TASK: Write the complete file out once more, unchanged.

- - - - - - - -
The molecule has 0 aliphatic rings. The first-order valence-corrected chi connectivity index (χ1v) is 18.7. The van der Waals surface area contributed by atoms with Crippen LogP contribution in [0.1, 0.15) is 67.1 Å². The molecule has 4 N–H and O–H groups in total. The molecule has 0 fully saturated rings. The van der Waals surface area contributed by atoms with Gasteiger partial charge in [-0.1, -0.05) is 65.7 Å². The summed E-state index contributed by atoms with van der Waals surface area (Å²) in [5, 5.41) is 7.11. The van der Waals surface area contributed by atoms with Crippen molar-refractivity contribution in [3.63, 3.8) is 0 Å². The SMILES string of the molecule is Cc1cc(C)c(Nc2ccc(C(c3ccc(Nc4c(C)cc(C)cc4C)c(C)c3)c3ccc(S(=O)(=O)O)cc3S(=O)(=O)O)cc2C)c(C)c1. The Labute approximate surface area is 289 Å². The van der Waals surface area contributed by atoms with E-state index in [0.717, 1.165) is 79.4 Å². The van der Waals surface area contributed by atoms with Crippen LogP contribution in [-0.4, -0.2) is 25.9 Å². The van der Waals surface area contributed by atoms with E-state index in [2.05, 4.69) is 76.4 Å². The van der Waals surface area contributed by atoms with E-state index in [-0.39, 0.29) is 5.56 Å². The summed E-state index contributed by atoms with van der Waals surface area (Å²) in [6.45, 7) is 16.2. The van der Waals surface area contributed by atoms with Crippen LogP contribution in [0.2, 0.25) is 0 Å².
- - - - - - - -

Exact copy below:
The molecule has 0 aliphatic rings. The first-order valence-corrected chi connectivity index (χ1v) is 18.7. The van der Waals surface area contributed by atoms with Crippen LogP contribution in [0.1, 0.15) is 67.1 Å². The molecule has 4 N–H and O–H groups in total. The molecule has 0 fully saturated rings. The van der Waals surface area contributed by atoms with Gasteiger partial charge in [-0.1, -0.05) is 65.7 Å². The summed E-state index contributed by atoms with van der Waals surface area (Å²) in [5, 5.41) is 7.11. The van der Waals surface area contributed by atoms with Crippen molar-refractivity contribution in [3.63, 3.8) is 0 Å². The SMILES string of the molecule is Cc1cc(C)c(Nc2ccc(C(c3ccc(Nc4c(C)cc(C)cc4C)c(C)c3)c3ccc(S(=O)(=O)O)cc3S(=O)(=O)O)cc2C)c(C)c1. The Labute approximate surface area is 289 Å². The van der Waals surface area contributed by atoms with E-state index in [0.717, 1.165) is 79.4 Å². The van der Waals surface area contributed by atoms with Crippen LogP contribution in [-0.4, -0.2) is 25.9 Å². The van der Waals surface area contributed by atoms with E-state index in [2.05, 4.69) is 76.4 Å². The van der Waals surface area contributed by atoms with E-state index in [-0.39, 0.29) is 5.56 Å². The summed E-state index contributed by atoms with van der Waals surface area (Å²) in [6.45, 7) is 16.2. The van der Waals surface area contributed by atoms with Crippen LogP contribution in [0.2, 0.25) is 0 Å².